So we were curious about when the weather got bad that day. Was it snowing that night in Leakin Park? How about when Jay and Adnan were driving around Baltimore County, from school to "Cathy’s" and then to Jay’s house and wherever else? ... Read More
In Episode 05, Sarah talks about a friend of Adnan named Ja’uan. The detectives interviewed him on April 20, about seven weeks after Adnan had been arrested. Ja’uan told them that sometime after Hae went missing, he and Adnan had gone to the Best Buy parking lot to smoke weed. The detectives asked him why Adnan would choose that spot. Did it have any significance? Ja’uan told them he thought Adnan and Hae used to go there to have sex. ... Read More
We've just added this simple timeline of the case to our Maps, Photos, Etc. page. It covers the major events in the year and a half from when Hae went missing to when Adnan was sentenced to life in prison. We'll have a much more detailed timeline of Jan. 13, 1999 coming later this week. ... Read More
We’ve added two graphics to the site today that might be helpful as you listen to the rest of the season, although they’re especially relevant to Episode 5. The first is a map, which shows key locations in the story, some of which you’ll hear about in today’s episode. On the map you can roll over the pins and towers to see more information.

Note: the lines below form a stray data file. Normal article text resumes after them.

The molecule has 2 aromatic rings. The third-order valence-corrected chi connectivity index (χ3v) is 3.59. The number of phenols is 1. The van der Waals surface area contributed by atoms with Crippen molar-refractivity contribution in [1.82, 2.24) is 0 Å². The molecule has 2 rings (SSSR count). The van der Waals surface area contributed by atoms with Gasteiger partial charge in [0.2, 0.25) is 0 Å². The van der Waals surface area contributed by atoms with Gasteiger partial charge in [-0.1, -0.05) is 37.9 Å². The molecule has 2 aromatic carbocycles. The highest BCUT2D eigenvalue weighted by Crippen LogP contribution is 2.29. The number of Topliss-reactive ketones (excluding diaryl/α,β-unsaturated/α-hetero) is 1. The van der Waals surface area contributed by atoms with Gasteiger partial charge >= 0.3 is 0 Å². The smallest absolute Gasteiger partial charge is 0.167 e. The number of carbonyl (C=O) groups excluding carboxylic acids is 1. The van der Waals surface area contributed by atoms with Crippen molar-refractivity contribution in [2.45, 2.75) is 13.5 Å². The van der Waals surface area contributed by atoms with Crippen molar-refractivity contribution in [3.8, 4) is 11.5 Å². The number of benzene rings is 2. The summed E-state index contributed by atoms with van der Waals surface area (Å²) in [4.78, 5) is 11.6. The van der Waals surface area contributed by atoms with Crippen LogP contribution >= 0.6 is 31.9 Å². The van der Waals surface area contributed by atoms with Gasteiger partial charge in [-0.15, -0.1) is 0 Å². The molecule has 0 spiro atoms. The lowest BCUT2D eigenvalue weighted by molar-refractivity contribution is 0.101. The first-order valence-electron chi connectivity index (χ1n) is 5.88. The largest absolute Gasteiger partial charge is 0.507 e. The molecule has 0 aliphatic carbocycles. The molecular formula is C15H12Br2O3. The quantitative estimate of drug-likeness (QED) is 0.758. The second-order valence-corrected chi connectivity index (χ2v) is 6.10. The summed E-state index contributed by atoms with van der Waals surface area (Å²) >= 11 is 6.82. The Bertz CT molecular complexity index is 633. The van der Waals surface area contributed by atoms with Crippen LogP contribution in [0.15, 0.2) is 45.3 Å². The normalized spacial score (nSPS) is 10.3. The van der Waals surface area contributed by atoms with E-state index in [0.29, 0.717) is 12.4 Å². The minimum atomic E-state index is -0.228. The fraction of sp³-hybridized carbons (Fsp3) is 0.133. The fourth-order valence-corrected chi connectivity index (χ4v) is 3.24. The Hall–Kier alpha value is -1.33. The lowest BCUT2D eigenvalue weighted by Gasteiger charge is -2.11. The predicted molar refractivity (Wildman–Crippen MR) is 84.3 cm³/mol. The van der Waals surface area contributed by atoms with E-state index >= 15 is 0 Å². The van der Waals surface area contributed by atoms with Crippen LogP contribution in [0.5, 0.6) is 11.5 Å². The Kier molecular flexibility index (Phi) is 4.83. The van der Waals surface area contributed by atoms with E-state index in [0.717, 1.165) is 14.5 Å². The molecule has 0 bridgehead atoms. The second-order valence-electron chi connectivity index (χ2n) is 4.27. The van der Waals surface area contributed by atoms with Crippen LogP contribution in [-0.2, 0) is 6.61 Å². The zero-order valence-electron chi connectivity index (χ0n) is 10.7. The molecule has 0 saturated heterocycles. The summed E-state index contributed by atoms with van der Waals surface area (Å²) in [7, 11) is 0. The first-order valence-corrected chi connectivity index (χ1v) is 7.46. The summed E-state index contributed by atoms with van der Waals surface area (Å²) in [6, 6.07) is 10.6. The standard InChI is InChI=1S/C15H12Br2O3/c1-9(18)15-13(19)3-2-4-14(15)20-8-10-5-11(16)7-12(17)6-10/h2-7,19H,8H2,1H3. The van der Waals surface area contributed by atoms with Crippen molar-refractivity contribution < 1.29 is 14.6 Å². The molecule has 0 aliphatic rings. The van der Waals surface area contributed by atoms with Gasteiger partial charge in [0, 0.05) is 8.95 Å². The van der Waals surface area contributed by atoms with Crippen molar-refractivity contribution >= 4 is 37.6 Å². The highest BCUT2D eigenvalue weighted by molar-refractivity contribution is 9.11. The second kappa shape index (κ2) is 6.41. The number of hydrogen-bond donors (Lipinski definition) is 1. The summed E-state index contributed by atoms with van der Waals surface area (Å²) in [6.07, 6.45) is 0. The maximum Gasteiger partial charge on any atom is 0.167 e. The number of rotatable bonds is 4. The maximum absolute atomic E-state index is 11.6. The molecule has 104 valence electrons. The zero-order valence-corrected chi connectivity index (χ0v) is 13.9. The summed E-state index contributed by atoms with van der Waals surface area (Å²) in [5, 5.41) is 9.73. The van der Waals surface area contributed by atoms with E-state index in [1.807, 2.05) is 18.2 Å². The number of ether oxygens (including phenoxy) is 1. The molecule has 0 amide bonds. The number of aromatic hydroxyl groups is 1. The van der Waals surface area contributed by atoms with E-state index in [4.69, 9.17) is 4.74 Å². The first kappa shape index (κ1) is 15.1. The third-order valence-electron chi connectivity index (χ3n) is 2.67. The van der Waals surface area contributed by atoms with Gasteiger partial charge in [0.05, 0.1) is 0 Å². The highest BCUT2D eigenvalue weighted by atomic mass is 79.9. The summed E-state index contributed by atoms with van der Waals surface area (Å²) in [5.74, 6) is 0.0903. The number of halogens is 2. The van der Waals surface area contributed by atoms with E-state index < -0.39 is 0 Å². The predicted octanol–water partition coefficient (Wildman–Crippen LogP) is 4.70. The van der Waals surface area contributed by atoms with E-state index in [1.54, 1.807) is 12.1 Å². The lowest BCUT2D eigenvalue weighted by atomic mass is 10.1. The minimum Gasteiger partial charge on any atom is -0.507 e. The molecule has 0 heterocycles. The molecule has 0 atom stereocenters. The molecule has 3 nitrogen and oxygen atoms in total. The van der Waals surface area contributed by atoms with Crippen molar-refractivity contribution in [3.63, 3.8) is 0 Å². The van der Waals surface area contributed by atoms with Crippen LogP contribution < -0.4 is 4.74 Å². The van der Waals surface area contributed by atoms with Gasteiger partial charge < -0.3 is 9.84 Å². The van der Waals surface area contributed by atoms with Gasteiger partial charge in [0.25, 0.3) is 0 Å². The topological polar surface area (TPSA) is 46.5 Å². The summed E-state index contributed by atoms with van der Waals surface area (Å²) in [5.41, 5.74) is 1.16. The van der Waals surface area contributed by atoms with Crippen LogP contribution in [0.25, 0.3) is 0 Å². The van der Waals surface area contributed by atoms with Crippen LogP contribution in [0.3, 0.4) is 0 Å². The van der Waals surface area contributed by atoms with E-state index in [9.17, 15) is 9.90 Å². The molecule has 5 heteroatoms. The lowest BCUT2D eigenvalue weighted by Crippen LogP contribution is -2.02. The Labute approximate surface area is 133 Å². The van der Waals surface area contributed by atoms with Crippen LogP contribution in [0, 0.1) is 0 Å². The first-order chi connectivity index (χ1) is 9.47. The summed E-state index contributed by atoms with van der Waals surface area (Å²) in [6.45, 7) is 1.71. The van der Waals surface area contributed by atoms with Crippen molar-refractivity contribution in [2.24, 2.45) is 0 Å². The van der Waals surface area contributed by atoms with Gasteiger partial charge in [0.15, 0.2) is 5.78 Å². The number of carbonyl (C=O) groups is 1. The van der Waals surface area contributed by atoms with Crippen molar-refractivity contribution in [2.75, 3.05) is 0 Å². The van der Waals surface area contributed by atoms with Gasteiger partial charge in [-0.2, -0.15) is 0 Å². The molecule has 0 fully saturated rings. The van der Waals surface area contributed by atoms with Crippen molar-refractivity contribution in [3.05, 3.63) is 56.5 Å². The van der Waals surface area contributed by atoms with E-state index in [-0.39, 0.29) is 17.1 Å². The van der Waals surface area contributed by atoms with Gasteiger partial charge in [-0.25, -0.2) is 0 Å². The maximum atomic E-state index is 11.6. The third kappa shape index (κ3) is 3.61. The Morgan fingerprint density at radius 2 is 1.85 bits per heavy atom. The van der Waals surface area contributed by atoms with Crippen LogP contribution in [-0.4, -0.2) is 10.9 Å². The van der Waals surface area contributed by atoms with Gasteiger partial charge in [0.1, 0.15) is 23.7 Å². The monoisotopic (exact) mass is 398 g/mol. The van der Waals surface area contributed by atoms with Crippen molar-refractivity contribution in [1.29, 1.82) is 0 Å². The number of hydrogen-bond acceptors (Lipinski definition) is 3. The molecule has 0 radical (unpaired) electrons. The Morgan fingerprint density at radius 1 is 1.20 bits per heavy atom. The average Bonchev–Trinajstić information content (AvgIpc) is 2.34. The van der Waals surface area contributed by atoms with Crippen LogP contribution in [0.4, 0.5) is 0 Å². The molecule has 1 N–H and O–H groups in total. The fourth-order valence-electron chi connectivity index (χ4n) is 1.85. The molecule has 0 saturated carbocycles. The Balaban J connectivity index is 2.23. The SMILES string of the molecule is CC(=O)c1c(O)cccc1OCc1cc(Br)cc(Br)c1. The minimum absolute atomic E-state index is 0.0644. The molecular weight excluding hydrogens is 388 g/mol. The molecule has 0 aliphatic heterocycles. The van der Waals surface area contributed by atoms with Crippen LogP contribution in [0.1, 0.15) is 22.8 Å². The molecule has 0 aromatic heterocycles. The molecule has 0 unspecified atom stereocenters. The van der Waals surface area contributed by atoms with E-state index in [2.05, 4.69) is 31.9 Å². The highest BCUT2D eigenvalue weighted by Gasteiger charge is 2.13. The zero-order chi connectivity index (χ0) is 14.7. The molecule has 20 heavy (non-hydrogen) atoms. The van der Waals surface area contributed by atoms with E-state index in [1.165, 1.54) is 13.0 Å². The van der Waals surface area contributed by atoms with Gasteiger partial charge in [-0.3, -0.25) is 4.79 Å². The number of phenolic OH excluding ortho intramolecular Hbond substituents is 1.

The other is the call log from Adnan’s cell phone on January 13th, 1999. Adnan got his cell phone two days before Hae went missing, on January 11th. As Sarah said in Episode 4, the detectives used this call log - listing the times of calls and cell tower locations - to map the crime and corroborate Jay’s story. And if there’s one document in this investigation that’s become our bible as we muddle through this case, it’s this one. Sarah, Julie and I each have a copy of this call log on our desk at all times. Just a note to help you navigate the calls, Jay testified to making the ones to Jenn, Patrick and Phil. ... Read More
We’ve been getting lots of questions about why we’re only releasing one episode per week instead of the entire season all at once for those of you inclined to binge-listen. The reason is: We're still making them. As I write this, in fact, Sarah is re-writing Episode 5.
I guess you could say we didn’t get all our work done ahead of time. We’re reporting this story as we write it. We’re still pinning down information, doing interviews, following leads. So when you listen each week, the truth is that you’re actually not all that far behind us. ... Read More